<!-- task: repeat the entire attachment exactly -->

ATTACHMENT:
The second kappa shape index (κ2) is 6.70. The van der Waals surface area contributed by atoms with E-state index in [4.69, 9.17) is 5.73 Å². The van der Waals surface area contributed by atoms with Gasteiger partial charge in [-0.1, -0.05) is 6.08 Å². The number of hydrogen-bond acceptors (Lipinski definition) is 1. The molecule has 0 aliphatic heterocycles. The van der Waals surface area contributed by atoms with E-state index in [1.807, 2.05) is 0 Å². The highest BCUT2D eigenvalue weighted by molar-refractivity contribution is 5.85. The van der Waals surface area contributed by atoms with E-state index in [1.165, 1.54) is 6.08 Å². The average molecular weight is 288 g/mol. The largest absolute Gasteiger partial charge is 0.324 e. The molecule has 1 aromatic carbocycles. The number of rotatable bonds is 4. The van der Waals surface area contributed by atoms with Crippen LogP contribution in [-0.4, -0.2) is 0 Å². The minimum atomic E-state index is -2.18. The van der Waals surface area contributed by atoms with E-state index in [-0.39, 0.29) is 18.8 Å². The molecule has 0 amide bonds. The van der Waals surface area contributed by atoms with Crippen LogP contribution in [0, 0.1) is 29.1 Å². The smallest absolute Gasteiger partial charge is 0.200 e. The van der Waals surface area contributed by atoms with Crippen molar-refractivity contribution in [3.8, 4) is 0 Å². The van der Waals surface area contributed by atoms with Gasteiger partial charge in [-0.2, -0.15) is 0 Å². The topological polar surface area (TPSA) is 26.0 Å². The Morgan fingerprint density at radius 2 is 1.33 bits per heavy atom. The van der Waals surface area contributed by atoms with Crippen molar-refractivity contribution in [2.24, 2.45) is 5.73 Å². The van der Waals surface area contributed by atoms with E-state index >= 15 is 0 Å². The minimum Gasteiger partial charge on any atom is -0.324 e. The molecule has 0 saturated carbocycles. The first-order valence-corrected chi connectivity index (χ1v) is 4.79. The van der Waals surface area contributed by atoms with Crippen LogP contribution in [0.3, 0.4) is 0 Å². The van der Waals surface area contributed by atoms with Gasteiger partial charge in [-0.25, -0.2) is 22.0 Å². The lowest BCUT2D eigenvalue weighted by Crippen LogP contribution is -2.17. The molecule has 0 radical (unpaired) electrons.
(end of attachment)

The second kappa shape index (κ2) is 6.70. The van der Waals surface area contributed by atoms with E-state index in [4.69, 9.17) is 5.73 Å². The van der Waals surface area contributed by atoms with Gasteiger partial charge in [-0.1, -0.05) is 6.08 Å². The number of hydrogen-bond acceptors (Lipinski definition) is 1. The molecule has 0 aliphatic heterocycles. The van der Waals surface area contributed by atoms with E-state index in [1.807, 2.05) is 0 Å². The highest BCUT2D eigenvalue weighted by molar-refractivity contribution is 5.85. The van der Waals surface area contributed by atoms with E-state index in [1.165, 1.54) is 6.08 Å². The average molecular weight is 288 g/mol. The largest absolute Gasteiger partial charge is 0.324 e. The molecule has 1 aromatic carbocycles. The number of rotatable bonds is 4. The van der Waals surface area contributed by atoms with Crippen LogP contribution in [-0.4, -0.2) is 0 Å². The minimum atomic E-state index is -2.18. The van der Waals surface area contributed by atoms with E-state index in [-0.39, 0.29) is 18.8 Å². The molecule has 0 amide bonds. The van der Waals surface area contributed by atoms with Crippen LogP contribution in [0, 0.1) is 29.1 Å². The smallest absolute Gasteiger partial charge is 0.200 e. The van der Waals surface area contributed by atoms with Crippen molar-refractivity contribution in [3.8, 4) is 0 Å². The van der Waals surface area contributed by atoms with Gasteiger partial charge in [-0.2, -0.15) is 0 Å². The topological polar surface area (TPSA) is 26.0 Å². The Morgan fingerprint density at radius 2 is 1.33 bits per heavy atom. The van der Waals surface area contributed by atoms with Crippen molar-refractivity contribution in [2.24, 2.45) is 5.73 Å². The van der Waals surface area contributed by atoms with E-state index >= 15 is 0 Å². The minimum Gasteiger partial charge on any atom is -0.324 e. The molecule has 0 saturated carbocycles. The first-order valence-corrected chi connectivity index (χ1v) is 4.79. The van der Waals surface area contributed by atoms with Crippen LogP contribution in [0.3, 0.4) is 0 Å². The van der Waals surface area contributed by atoms with Gasteiger partial charge in [-0.25, -0.2) is 22.0 Å². The lowest BCUT2D eigenvalue weighted by Crippen LogP contribution is -2.17. The molecule has 0 radical (unpaired) electrons.